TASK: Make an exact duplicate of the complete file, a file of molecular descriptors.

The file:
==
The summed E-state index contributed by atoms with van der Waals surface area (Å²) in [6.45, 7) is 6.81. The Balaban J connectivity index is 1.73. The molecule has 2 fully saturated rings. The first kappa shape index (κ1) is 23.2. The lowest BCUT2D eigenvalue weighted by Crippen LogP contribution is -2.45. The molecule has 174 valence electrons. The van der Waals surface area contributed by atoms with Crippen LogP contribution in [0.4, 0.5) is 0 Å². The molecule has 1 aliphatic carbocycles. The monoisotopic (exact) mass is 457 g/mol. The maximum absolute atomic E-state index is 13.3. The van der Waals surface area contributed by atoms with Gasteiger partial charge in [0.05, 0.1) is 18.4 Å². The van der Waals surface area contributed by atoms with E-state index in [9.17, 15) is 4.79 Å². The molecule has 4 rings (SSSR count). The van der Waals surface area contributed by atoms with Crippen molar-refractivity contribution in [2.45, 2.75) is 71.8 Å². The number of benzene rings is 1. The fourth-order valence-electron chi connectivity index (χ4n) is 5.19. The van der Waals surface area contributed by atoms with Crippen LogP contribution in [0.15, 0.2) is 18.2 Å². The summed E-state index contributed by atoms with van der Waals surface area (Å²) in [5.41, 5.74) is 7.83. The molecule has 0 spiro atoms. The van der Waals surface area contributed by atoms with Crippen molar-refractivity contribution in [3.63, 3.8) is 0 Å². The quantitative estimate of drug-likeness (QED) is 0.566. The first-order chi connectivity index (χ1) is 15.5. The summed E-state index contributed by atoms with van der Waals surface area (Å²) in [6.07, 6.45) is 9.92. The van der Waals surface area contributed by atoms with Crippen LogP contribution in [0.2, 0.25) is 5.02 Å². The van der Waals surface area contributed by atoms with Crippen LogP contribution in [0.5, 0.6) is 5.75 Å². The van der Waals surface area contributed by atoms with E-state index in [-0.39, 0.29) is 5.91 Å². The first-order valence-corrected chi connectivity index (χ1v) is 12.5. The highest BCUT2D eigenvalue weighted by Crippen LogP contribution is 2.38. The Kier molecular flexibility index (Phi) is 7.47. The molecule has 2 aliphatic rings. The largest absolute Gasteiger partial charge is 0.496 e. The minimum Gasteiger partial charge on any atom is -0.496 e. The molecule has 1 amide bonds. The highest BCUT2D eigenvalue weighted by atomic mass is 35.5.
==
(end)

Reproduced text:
The summed E-state index contributed by atoms with van der Waals surface area (Å²) in [6.45, 7) is 6.81. The Balaban J connectivity index is 1.73. The molecule has 2 fully saturated rings. The first kappa shape index (κ1) is 23.2. The lowest BCUT2D eigenvalue weighted by Crippen LogP contribution is -2.45. The molecule has 174 valence electrons. The van der Waals surface area contributed by atoms with Crippen LogP contribution in [0.4, 0.5) is 0 Å². The molecule has 1 aliphatic carbocycles. The monoisotopic (exact) mass is 457 g/mol. The maximum absolute atomic E-state index is 13.3. The van der Waals surface area contributed by atoms with Gasteiger partial charge in [0.05, 0.1) is 18.4 Å². The van der Waals surface area contributed by atoms with E-state index in [9.17, 15) is 4.79 Å². The molecule has 4 rings (SSSR count). The van der Waals surface area contributed by atoms with Crippen molar-refractivity contribution in [2.45, 2.75) is 71.8 Å². The number of benzene rings is 1. The fourth-order valence-electron chi connectivity index (χ4n) is 5.19. The van der Waals surface area contributed by atoms with Crippen LogP contribution in [0.15, 0.2) is 18.2 Å². The summed E-state index contributed by atoms with van der Waals surface area (Å²) in [5.41, 5.74) is 7.83. The molecule has 0 spiro atoms. The van der Waals surface area contributed by atoms with Crippen molar-refractivity contribution in [3.63, 3.8) is 0 Å². The quantitative estimate of drug-likeness (QED) is 0.566. The first-order chi connectivity index (χ1) is 15.5. The summed E-state index contributed by atoms with van der Waals surface area (Å²) in [6.07, 6.45) is 9.92. The van der Waals surface area contributed by atoms with Crippen LogP contribution in [0.2, 0.25) is 5.02 Å². The van der Waals surface area contributed by atoms with Crippen LogP contribution in [0.5, 0.6) is 5.75 Å². The van der Waals surface area contributed by atoms with E-state index in [-0.39, 0.29) is 5.91 Å². The first-order valence-corrected chi connectivity index (χ1v) is 12.5. The highest BCUT2D eigenvalue weighted by Crippen LogP contribution is 2.38. The Kier molecular flexibility index (Phi) is 7.47. The molecule has 2 aliphatic rings. The largest absolute Gasteiger partial charge is 0.496 e. The minimum Gasteiger partial charge on any atom is -0.496 e. The molecule has 1 amide bonds. The highest BCUT2D eigenvalue weighted by atomic mass is 35.5.